Tuesday, February 14, 2017

The Skinny on Price Tags

I think it's safe to assume we all love pretty packaging. I mean who doesn't? As vintage dealers we spend a lot of time creating visually appealing booth spaces. So why not go the extra mile and add a unique tag that compliments your design style.  

We recently hosted a thread on our Facebook page and asked dealers to share their price tags with everyone. We had a great response and found out a lot of folks create their price tags. There are a couple of ways of doing this. 

Handmade With Professional Printing

Some dealers are using at home software programs like Photoshop, PaintShop Pro etc. They generate a design on the computer and then print them at home or have them professionally printed. If you don't have of these programs readily available, you can find free editing software online. Here are a few popular ones: Pixlr, BeFunky, or Pic Monkey

Once you have created your image, you can then upload the the design to professional printing companies like  VistaPrint, Overnight Prints, and Printrunner and they do the rest for you. These programs are very user friendly and they also offer their own editing program which means you can  use one of their premade templates, or make your own design. 

Not design savvy? No worries! You can also enlist the help of a Graphic Designer. Etsy has a plethora of skilled designers. Just do a search for price tags and you will find all kinds of designs. If you don't see anything you like you can also do a search for custom designs and have a graphic designer create sometime unique for you. I am a self taught graphic designer and one occasion I have created Facebook banners, Business Cards and price tags for other dealers. This is another creative outlet for me and when time allows I really enjoying creating new designs.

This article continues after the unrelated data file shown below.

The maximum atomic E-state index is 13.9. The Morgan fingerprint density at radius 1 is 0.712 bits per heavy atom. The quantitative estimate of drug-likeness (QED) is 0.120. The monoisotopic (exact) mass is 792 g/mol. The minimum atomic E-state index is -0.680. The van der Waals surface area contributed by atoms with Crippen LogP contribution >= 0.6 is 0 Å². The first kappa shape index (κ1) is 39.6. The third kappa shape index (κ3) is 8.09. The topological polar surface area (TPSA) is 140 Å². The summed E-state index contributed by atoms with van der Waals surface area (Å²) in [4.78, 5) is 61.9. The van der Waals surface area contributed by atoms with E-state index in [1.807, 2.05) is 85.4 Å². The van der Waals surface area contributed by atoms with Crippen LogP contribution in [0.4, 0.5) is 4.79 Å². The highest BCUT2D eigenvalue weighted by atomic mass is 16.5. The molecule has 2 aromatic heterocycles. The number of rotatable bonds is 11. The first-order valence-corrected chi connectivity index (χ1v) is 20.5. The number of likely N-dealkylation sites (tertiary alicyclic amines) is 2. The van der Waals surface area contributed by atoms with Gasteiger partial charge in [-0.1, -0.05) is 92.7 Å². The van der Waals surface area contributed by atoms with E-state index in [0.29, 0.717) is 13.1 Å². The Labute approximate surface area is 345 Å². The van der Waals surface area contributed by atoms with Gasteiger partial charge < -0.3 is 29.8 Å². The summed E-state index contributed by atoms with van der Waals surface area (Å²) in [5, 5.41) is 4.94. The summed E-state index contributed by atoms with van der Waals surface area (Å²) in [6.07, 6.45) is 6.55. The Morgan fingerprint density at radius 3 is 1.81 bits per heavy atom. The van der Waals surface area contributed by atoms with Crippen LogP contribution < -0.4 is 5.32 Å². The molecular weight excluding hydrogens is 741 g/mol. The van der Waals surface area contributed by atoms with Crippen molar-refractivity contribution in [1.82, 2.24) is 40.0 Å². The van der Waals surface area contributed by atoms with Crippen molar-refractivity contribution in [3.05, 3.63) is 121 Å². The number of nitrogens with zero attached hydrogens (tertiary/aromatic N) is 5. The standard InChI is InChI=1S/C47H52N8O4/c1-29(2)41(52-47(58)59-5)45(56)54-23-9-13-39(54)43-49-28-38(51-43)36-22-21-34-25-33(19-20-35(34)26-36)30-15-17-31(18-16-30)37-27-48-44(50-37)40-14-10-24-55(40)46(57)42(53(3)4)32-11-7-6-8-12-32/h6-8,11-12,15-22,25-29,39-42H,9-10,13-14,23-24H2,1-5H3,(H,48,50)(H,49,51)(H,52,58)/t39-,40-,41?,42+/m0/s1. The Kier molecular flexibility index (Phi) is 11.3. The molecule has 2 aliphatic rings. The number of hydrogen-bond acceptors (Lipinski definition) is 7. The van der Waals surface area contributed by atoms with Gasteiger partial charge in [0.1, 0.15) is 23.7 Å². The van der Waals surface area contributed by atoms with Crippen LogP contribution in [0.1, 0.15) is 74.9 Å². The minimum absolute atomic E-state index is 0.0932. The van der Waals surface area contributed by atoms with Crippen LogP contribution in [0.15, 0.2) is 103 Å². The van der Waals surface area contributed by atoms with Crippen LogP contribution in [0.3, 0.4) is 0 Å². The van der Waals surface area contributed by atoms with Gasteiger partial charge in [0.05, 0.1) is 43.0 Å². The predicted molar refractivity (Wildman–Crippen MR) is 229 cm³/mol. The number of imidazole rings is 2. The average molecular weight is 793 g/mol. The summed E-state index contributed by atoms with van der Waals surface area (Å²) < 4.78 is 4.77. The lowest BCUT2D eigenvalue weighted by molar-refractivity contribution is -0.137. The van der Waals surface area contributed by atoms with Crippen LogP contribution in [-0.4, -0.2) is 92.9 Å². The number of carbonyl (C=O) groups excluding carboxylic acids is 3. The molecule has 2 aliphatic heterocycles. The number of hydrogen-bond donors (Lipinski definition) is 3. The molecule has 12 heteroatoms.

Traci Bonacorsi Johnson ordered these burlap inspired tags from Etsy. 

Here are some samples from our readers: 

Rebecca Weber from Lola Made shared these tags: 

I design my own price tags and business cards and send the files to a print shop in south Florida. $44 for 1000 cards. $22 for 250 biz cards...including shipping.

Crissy Kenny Sayers from Bird's Nest share these cuties and she has them printed at PrintRunner.com 

Cay Donner Miller from Cay's Place shared these cute tags. 

Customized online on 'build a sign' .have used vista print also. Just ordered more!
Center part is for description of item. And I put the heart where I am going to punch my hole, so when I'm in a hurry I get in the right spot! I just punch out the heart!

Laura Conwell Reynolds of Sweet Sassafras shared these sweet tags.

I did mine through Vistaprint. 2 sided business cards. Some full size and some I cut in half to make two smaller tags.

Liza Ferrer from The Hidden Penny shared her sweet tags and matching sign. 

I get my tags/business cards from Vista Print. Very affordable and I customize so they come pre-printed with vendor number on the back. I include short product description and sales price use raffia to tie tags on merchandise. I even had a sign made to match the cards which is displayed in the booth. Easy and affordable with very little effort. You can't go wrong with Vista Print.